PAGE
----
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Increasing Respect and Decreasing Hatred

One phrase from chimpanzee research shows how to improve our world.

People just can’t seem to get along with each other these days. Any sort of disagreement turns into yelling, insults, and even fighting. People show some sort of alternative opinion and other people lose their minds.

In the midst of all sorts of problems and concerns, this all just does not work out well. Our world seems to be turning into a place where no one can have a different way of looking at things without facing major problems.

In our social world, how do we get people to maybe be more accepting? How do we get to where people show at least some respect for other people? If we all have to live together, how do we help make it so there is at least some tolerance for other people’s opinions?

We do not have to agree with each other but we do have to at least accept each other. Because if we don’t, then everything is just going to keep getting worse and people won’t be able to get along at all.

As often is the case with this blog, I think we can get answers from the animal world (or, more accurately, the “nonhuman animal world” since we are animals as well). Studying what gets positive social behaviors to occur more often among other animals can help us find ways of improving ourselves.

In a study involving chimpanzees, Kaburu & Newton-Fisher (2015) found a number of complicated findings regarding how chimpanzees interact with each other. Much of this related to chimpanzees specifically but, as with most studies about primates, there was much that could be applied to other species. But there was one phrase used throughout the study that reflects a great deal of how we all can best interact with others.

Before talking about this phrase, I want to point out that the study was about grooming. And in the chimpanzee world, grooming holds a particularly important place. When out in the wild, chimpanzees often need someone else to get potentially dangerous bugs off them or to tear off burrs or other objects that get stuck on them. Chimpanzees also need to keep their hair from getting tangled or clumped together. Grooming also is the way that chimpanzees show support to each other and show they do not mean harm to each other. Grooming provides a great deal in terms of how chimpanzees relate to each other. In many ways, it is similar to the types of behaviors that we describe as “respectful."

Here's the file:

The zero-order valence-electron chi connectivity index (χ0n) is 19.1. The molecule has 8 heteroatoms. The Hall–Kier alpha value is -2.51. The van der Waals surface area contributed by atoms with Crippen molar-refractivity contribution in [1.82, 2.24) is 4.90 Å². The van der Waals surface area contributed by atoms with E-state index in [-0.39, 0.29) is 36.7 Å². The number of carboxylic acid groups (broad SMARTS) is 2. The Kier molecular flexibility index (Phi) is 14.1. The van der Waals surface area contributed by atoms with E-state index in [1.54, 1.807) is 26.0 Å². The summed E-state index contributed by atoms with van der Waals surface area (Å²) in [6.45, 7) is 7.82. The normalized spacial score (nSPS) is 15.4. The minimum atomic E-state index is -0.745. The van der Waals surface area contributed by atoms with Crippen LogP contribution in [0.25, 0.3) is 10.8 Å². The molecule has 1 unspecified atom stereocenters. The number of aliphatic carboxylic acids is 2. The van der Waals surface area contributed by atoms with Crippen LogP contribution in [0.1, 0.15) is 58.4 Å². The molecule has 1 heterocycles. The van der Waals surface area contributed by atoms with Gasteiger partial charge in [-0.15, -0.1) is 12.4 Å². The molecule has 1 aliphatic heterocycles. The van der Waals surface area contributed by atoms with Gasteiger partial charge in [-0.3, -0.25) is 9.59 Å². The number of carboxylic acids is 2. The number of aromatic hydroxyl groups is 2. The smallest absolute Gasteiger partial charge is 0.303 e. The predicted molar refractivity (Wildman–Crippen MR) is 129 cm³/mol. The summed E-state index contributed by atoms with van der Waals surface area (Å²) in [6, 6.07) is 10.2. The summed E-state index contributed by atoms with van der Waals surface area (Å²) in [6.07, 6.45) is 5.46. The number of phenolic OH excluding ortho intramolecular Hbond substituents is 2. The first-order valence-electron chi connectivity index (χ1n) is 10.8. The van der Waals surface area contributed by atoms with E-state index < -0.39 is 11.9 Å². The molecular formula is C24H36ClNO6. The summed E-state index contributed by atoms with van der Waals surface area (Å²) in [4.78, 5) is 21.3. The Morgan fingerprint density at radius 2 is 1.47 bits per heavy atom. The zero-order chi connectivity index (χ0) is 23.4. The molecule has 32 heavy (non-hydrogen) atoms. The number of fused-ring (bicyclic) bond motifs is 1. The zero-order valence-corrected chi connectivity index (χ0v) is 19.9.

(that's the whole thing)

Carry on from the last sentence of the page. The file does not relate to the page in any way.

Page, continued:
And here is the statement that reflected something useful for all of us: “…the amount of grooming given was predicted by the amount of grooming received."

This conclusion was almost mathematical in its precision; there was a direct relationship of how much positive social relationship was given based on how much of it was received. If you keep in mind that it was about social behaviors, and not just brushing and picking off bugs, it shows a real specific way to improve our social world.

Now, to fully understand this behavior, it is useful to keep in mind a few things. It was not that one individual reciprocated to another individual directly how much grooming they had received from that individual. It was that the amount given was related to how much was received, regardless of where that social behavior came from.

These results also did not relate directly to whether the one chimpanzee had particularly positive relationships with the others providing grooming. In at least some of the situations studied, these involved chimpanzees that were in a relationship where others were much more dominant and had much more control over what happened to them. There was no indication that the chimpanzees were content in any way with the relationships; it was just that this social behavior was impacted regardless of any positive or negative response to the relationship.

We often learn a lot of human social behaviors from studying chimpanzees and similar animals. That is because their social behavior is very similar to ours. So, when one study says something about positive social behaviors in the chimpanzee world it is very often something that can be useful in our social world.

And what you see here is that positive behaviors tend to increase other people's behaviors. Increase respect that you show for other people and that will tend to increase the respect they show for others. What is somewhat new here (or at least an additional point of view) is that showing respect for someone else does not just mean that person might show more respect for you. It means that the more respect you show for someone else increases the likelihood that other people will show respect generally. You may not see the behavior but being very clear in respectful and accepting behaviors (even if you strongly disagree with someone) increases the likelihood they will show positive social behaviors towards others.

This is more consistent with the whole “pay it forward” idea than it is with the idea “if you want respect, show respect”. If you have been shown respect by someone else, actually anyone else, then show those behaviors in how you act towards other people. Use that as a model of how to act towards others. Because if you show positive behaviors towards other people then there is a strong likelihood they will show the same behaviors towards others.


Kaburu, S. S., & Newton-Fisher, N. E. (2015). Egalitarian despots: hierarchy steepness, reciprocity and the grooming-trade model in wild chimpanzees, Pan troglodytes. Animal behaviour, 99, 61-71.

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